The Deserted Alleyway...
He sat there staring. He had a vision that could penetrate through the façade that protects each one of us, penetrate through your soul. He had done this a thousand times. It had become a routine. It made him fell no remorse. He did not have to suffer the pain of guilt or shame, barring when he faced his own eyes.
As the gang brought the petty man to his knees, he could sense the excitement in the way their hands ran through the man, frisking him for whatever might be of any worth. Why waste a penny on a would-be corpse? A noble thought, very economical indeed. The man grinned, amused at his own little joke. He had a wide open bruise on his right cheek and drops of dried blood stuck to the cut that was obvious and looked rather alarming. His teeth, when he grinned gave him an expression of a Sicilian Mafia. He had his hair finely trimmed and almost balding. He took immense care that his hairs were well trimmed and that was probably the only bit of personal grooming he gave a damn about.
The wind howled in that suburban alleyway that stood in the middle of a deserted city. The winter had grown rather cold and every sane soul was cuddled in the comfort of a quilt in his home. The only people who walked down the streets at such late hours in the night were the homeless, who rummaged through the city garbage to grab hold of something to keep them warm. Then there were that gothic looking young kids who had a thousand or so needle shots up their sleeves and scanned the streets through bated eyes for their prospective clients. And who could be better clients than the street workers, as he liked to quote them. Why give them those ugly looks or those ugly names that they so hate, when the only reason that they indulge in an aroused night with a stranger, is probably to keep themselves alive and to get 2 meals a day for their young siblings.
He had real sympathy for the poor souls who were dragged into the trade at a young age, even before they got a chance to choose. He felt privileged just for the reason that he had got a chance to choose. If he had wanted he could have walked away from all this, the dark life as the suburban people called it. But he had chosen. He wanted to be the one like his elder brother had been, or for that matter what his father had died doing.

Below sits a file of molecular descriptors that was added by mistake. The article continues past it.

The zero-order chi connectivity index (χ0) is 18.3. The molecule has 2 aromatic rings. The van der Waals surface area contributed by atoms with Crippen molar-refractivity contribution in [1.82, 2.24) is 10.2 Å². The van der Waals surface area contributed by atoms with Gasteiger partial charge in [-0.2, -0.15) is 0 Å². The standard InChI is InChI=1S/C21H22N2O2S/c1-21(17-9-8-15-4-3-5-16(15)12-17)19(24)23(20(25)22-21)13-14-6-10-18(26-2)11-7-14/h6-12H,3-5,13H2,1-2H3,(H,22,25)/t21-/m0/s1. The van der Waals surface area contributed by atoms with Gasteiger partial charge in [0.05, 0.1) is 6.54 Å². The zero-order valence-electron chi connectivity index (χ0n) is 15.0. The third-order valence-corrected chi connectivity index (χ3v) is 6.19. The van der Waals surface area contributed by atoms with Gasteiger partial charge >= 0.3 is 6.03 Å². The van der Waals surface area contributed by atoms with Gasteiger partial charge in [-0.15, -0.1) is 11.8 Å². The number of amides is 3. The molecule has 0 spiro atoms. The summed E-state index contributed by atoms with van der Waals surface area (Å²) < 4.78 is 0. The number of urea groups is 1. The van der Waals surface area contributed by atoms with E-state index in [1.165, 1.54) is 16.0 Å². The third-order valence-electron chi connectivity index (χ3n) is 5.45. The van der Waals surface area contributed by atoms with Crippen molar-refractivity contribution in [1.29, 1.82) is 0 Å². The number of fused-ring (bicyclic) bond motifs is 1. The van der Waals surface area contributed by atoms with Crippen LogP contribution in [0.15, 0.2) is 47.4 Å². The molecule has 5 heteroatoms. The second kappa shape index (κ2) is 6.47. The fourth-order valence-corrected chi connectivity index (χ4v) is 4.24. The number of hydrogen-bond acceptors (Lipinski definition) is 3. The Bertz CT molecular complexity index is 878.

“We are done, chief. He’s all clean to go”, said one of his men, breaking him from his jetty of thoughts.
With unkindled emotions and morbid regularity, he moved towards the rattled body that lay before him. He was all beaten up and was bleeding through the many wounds he had. He looked into the eyes, and knew what they were pleading him for. Mercy ain’t my trade, he reminded himself, as he pulled the shotgun from top of the garbage tin.
10 minutes later, the black sedan pulled over. Two cops in uniform stepped out and made a quick inspection of the alleyway. They didn’t bother to have a close look at the corpse lying at the other end. One of them handed over a packet of green tickets to the man,
“Good job chief, that’s what you liked to be called? Huh?"
“Respect for the other soul, specially one that has never hurt him, is what his religion has taught him”
“Oh yeah, I could see that..Whatever!” The cop scowled. “This one was a really tricky case. Couldn’t have put my hands on that chap. Had some real good backup in the crime city and some pretty big names backing him down the money ladder”
“Don’t bother me with the details. Your job’s done. Excuse me. Gotta take my son to the late night show up in the city”, he moved swiftly and with measured steps putting the packet down his court.
On the other side, the corpse moved reluctantly, and slowly rose to its feet. The only other man left was one of chief’s. He handed him the passport and visa and briefed him about his escape route. The man thanked him, and just before he left, asked him curiously,
“Why didn’t he shoot me?”
“Respect for the other soul, especially one that has never hurt him, is what his religion has taught him”, he said smiling….
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